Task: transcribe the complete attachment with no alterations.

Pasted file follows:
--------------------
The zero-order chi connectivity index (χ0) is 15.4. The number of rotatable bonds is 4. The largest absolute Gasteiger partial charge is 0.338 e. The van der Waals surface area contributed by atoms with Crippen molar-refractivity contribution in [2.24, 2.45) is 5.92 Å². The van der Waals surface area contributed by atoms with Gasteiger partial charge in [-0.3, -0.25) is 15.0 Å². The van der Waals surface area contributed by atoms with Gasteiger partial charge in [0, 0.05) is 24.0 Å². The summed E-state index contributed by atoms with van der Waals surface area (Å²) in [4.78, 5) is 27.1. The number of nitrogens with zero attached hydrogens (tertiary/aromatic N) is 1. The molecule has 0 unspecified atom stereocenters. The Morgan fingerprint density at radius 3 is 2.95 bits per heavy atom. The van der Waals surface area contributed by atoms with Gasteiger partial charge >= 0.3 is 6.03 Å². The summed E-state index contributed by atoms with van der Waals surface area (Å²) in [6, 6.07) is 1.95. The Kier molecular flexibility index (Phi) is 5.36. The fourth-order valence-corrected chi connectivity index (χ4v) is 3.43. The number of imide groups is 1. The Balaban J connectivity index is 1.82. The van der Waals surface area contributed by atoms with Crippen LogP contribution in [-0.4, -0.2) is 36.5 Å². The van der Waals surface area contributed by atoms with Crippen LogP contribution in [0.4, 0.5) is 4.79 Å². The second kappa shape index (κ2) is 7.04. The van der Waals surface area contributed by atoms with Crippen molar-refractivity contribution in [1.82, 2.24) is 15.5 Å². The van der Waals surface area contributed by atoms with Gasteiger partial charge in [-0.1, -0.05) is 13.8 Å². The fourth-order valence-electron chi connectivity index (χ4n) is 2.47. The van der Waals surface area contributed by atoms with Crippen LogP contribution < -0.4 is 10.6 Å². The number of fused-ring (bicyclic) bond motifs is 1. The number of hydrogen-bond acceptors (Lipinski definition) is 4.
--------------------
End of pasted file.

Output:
The zero-order chi connectivity index (χ0) is 15.4. The number of rotatable bonds is 4. The largest absolute Gasteiger partial charge is 0.338 e. The van der Waals surface area contributed by atoms with Crippen molar-refractivity contribution in [2.24, 2.45) is 5.92 Å². The van der Waals surface area contributed by atoms with Gasteiger partial charge in [-0.3, -0.25) is 15.0 Å². The van der Waals surface area contributed by atoms with Gasteiger partial charge in [0, 0.05) is 24.0 Å². The summed E-state index contributed by atoms with van der Waals surface area (Å²) in [4.78, 5) is 27.1. The number of nitrogens with zero attached hydrogens (tertiary/aromatic N) is 1. The molecule has 0 unspecified atom stereocenters. The Morgan fingerprint density at radius 3 is 2.95 bits per heavy atom. The van der Waals surface area contributed by atoms with Gasteiger partial charge >= 0.3 is 6.03 Å². The summed E-state index contributed by atoms with van der Waals surface area (Å²) in [6, 6.07) is 1.95. The Kier molecular flexibility index (Phi) is 5.36. The fourth-order valence-corrected chi connectivity index (χ4v) is 3.43. The number of imide groups is 1. The Balaban J connectivity index is 1.82. The van der Waals surface area contributed by atoms with Crippen LogP contribution in [-0.4, -0.2) is 36.5 Å². The van der Waals surface area contributed by atoms with Crippen LogP contribution in [0.4, 0.5) is 4.79 Å². The second kappa shape index (κ2) is 7.04. The van der Waals surface area contributed by atoms with Crippen molar-refractivity contribution in [1.82, 2.24) is 15.5 Å². The van der Waals surface area contributed by atoms with Gasteiger partial charge in [-0.1, -0.05) is 13.8 Å². The fourth-order valence-electron chi connectivity index (χ4n) is 2.47. The van der Waals surface area contributed by atoms with Crippen LogP contribution < -0.4 is 10.6 Å². The number of fused-ring (bicyclic) bond motifs is 1. The number of hydrogen-bond acceptors (Lipinski definition) is 4.